Two arms on a hinge is about all these things really are. They have points at both ends, but no pencil lead usually,
which makes them good for measuring distances on a chart, but that's about it.
How to use:
Simply spread the legs of the divider and put the pointy ends on either point that you are measuring
between. Then take the whole divider over to the Latitude scale and measure the spread. You want to use the
latitude scale nearest the mid-point of the spread because the scale is not constant throughout the chart. For example, a
10' spread at the bottom of the chart may be 3.5 inches, whereas at the top it may be 4 inches. And never use the longitude
scale, it's just not right man. Unless you are at the equator, 60' of longitude does not equal 60nm.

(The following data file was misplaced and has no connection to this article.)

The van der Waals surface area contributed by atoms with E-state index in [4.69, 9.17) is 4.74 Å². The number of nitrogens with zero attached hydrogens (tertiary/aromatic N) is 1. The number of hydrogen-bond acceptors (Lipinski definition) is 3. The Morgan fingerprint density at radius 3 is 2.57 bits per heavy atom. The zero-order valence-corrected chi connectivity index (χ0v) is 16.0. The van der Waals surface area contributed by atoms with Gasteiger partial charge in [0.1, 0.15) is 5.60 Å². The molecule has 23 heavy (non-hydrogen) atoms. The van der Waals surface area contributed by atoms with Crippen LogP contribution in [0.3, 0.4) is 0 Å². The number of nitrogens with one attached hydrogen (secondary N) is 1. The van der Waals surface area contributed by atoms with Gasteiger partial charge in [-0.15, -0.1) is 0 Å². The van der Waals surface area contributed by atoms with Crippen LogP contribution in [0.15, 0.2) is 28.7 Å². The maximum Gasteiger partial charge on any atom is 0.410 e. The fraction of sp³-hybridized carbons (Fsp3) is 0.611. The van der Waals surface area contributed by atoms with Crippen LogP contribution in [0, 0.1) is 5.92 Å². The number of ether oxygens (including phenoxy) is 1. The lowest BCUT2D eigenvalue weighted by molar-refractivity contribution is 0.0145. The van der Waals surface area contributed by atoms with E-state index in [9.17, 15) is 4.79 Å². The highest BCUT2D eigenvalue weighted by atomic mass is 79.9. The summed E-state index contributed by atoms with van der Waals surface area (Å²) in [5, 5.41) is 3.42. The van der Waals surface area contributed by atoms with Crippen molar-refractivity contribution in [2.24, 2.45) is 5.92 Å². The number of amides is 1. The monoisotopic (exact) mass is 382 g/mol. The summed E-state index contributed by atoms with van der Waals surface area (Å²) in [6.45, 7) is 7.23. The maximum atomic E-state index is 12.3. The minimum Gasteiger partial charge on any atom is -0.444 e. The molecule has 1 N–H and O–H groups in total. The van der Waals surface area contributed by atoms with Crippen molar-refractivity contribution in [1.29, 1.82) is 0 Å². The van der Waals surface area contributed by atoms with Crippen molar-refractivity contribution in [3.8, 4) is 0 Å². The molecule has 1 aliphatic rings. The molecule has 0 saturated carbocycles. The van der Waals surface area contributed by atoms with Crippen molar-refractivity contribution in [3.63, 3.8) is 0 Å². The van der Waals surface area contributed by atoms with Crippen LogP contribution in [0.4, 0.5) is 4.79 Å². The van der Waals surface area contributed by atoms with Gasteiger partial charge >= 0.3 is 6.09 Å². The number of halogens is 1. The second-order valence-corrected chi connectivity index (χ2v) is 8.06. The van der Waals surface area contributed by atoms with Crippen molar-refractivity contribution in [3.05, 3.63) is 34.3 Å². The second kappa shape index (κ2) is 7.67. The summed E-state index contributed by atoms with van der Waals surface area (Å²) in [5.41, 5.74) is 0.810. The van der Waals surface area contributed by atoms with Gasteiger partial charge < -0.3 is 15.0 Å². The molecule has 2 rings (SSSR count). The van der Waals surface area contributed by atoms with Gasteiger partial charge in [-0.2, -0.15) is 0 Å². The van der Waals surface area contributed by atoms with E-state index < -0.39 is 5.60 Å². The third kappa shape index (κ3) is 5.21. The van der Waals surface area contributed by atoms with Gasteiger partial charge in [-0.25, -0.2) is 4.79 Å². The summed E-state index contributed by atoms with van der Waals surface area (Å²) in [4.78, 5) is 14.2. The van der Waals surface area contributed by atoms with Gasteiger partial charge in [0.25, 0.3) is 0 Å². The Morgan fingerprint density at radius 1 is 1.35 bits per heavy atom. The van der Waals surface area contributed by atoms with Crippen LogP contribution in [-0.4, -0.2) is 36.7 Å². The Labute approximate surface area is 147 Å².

If you are attempting to measure along a trackline or measure a distance that is greater than
how far your dividers will spread, the simplest thing to do is set your spread to a known distance and walk your dividers
along the track. By walk I mean leave the forwardmost point firmly fixed on the chart and swing the back leg around until
it meets the chart, and repeat this until you reach your destination, counting the number of spreads along the way. For example,
using your latitude scale at the mid-point of the track, you set your dividers to a 10' spread. You walk your dividers along
the course and find that the distance between is 5 spreads. 5 x 10' = 50', you've just found your distance.
If the track you are walking is not exactly a whole number of spreads, on the last spread, simply
measure the exact distance along the latitude scale and add it to the previous number of spreads. For example, if you
make 5 spreads at 10', and the last spread you measure to be only 3', add 3' to 50' (5x10') to get a total of 53'.